- The Washington Times - Friday, April 27, 2001

Karen and Doyle Winters did not step lightly into the world of home building. From the moment they bought their 5-acre waterfront parcel on Maryland's Eastern Shore in 1986, they intermittently interviewed architects and builders, visited open houses and talked to families with homes similar to the one they planned.

By fall 1999, they had settled on a timber-frame structure, a floor plan they liked and a builder who had experience with the design. Little did they know that a year later, work crews still would be underfoot and their dream home would be 50 percent over budget.

"We love the house. The workmanship is wonderful," Mrs. Winters says. "We keep saying that we would do things very differently if we ever did it again but we will never do it again."

As the Winterses' experience demonstrates, it is difficult to prepare adequately for the experience of building a custom home.

As with most endeavors in life, the first step in building a custom home seems the most difficult. Even the professionals debate where to begin.

Some say find an architect who will help you select a site. Others say start with a builder who can help select an architect. Still others say skip the architect; a good draftsman can do the same job for a fraction of the price. In no time at all, the decisions begin to stack up.

Early in the process of building a custom home, would-be homeowners discover a world of options as dazzling and exciting as they are confusing. From finding a builder or architectural firm to setting a budget to hashing out a home design and finding a home site that will be compatible, the buyers are calling the shots.

Before groundbreaking, they secure the lender, apply for permits and sort through the endless options for doors, windows, tile, lighting and the myriad other details that together make a house a home.

Then, as the lot is transformed from mud to concrete to a structure, they stay in constant contact with the builder.

For families like the Winterses, this puts them in the driver's seat they have dreamed of occupying since they emptied the contents of a U-Haul into their first home years ago. Others have chosen the commitment based on a picture in a magazine, a drive through a beautiful neighborhood or a visit to a friend's new home.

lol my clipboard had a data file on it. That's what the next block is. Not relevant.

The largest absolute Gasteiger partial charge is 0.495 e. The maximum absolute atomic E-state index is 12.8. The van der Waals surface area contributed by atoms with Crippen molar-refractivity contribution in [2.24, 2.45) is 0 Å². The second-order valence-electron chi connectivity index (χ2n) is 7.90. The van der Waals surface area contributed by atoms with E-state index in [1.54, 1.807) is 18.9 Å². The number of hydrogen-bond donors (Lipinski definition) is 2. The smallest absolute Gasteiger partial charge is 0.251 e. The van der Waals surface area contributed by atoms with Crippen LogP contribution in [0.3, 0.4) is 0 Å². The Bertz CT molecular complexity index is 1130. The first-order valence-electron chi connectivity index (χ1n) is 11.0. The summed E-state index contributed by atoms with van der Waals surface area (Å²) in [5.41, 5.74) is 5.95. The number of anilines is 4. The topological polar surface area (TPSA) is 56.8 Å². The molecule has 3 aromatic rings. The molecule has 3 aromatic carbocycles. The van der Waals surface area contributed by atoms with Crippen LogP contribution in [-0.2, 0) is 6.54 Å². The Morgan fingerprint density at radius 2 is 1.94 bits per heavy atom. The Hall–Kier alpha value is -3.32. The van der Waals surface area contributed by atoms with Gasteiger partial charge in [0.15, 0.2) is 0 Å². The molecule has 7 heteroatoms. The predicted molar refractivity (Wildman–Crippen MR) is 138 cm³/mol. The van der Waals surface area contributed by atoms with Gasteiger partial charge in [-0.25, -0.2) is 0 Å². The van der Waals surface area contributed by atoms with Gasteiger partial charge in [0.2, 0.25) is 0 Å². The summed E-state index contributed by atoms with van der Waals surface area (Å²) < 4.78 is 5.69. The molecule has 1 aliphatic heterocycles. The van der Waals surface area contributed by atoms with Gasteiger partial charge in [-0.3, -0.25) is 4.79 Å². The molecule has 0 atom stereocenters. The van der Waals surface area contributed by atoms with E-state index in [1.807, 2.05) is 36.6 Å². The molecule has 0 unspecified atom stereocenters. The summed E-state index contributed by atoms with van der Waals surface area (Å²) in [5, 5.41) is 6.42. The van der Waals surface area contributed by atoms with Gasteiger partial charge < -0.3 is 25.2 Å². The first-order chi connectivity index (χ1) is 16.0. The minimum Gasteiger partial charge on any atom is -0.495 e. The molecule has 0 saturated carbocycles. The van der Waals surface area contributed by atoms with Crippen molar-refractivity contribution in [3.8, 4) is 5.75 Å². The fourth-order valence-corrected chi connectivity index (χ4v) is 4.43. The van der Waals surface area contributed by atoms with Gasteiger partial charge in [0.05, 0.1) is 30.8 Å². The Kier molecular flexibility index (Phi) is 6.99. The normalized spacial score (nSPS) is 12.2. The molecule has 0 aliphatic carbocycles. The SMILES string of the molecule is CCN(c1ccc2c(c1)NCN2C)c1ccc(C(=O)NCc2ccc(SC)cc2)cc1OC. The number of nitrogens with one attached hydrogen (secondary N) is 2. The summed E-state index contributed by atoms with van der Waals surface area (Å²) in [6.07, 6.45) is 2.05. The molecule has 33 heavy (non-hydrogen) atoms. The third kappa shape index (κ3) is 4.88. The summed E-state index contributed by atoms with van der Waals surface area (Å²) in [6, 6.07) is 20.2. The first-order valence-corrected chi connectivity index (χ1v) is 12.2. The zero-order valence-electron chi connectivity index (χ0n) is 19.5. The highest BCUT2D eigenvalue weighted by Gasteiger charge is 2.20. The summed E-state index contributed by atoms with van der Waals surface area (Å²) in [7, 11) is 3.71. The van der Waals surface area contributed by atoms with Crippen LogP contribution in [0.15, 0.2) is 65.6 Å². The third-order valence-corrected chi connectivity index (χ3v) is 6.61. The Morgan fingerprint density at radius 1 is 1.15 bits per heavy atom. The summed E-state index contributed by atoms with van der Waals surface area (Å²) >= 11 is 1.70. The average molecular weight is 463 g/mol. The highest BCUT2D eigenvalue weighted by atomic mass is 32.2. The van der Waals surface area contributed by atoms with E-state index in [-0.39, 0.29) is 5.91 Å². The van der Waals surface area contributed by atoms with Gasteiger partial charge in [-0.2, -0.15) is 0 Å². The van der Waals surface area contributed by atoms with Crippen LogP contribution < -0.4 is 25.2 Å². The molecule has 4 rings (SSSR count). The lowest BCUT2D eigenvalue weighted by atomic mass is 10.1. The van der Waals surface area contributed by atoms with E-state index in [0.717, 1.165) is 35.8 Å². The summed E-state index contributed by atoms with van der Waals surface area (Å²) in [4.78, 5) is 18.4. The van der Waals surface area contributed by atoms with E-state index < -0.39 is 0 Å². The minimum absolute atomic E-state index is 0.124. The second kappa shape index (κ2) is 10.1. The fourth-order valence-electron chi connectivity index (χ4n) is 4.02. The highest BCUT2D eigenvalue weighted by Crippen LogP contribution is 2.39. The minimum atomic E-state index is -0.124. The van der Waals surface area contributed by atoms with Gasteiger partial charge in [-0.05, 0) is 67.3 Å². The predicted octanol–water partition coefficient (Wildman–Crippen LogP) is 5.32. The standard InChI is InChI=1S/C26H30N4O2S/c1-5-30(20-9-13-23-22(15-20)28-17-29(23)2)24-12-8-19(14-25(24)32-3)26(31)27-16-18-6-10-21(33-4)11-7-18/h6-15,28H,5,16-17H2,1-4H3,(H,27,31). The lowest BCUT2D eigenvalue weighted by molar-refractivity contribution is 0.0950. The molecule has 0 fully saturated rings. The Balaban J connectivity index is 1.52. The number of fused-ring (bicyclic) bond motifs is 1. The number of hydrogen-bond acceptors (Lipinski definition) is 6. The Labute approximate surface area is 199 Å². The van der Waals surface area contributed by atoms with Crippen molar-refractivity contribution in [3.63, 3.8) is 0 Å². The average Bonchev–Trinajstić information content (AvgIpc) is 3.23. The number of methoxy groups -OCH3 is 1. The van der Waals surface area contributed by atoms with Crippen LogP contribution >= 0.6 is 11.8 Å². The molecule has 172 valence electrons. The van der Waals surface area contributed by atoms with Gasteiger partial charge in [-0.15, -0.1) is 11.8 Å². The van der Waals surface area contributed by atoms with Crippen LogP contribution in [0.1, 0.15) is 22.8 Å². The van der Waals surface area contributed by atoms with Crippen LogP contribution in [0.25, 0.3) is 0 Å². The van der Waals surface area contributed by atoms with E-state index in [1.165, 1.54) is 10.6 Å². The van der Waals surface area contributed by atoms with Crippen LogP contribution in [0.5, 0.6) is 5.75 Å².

According to a recent survey by the National Association of Home Builders, almost 30 percent of people who planned to buy a home last year wanted a "custom" home that is, one built to their specifications on their own land. Yet only about 6 percent of the more than 6 million new and existing homes acquired last year were custom-built. An astounding 79 percent of home sales in 2000 were existing homes, a sign that many dream homes remain just that: dreams.

Custom builder Peter Brown of McLean-based Brown Custom Homes warns clients early on that building a home is a time-consuming process.

"It's much harder when there's an endless number of things to choose from, whether you're looking at plumbing, lighting, windows, fixtures, woodwork or tile," Mr. Brown says. "But what I see is that clients want it done right, and they want to be the ones to do the choosing."

The work begins long before any plans are drawn up, when buyers begin to interview designers, builders, landscapers and architects. Don Jacobs, former chairman of the housing committee for the District-based American Institute of Architects, says buyers must do their homework before signing any contracts.

"Get references and check them religiously. Check them, check them, check them," says Mr. Jacobs, an architect who recently finished teaching a class called "Building Your Dream House" for the city of Newport Beach, Calif. Building a custom home should be "one of the most fun experiences of a lifetime," he says.

Whomever the buyer puts in charge of the project should be intimately familiar with the people who will one day inhabit the home.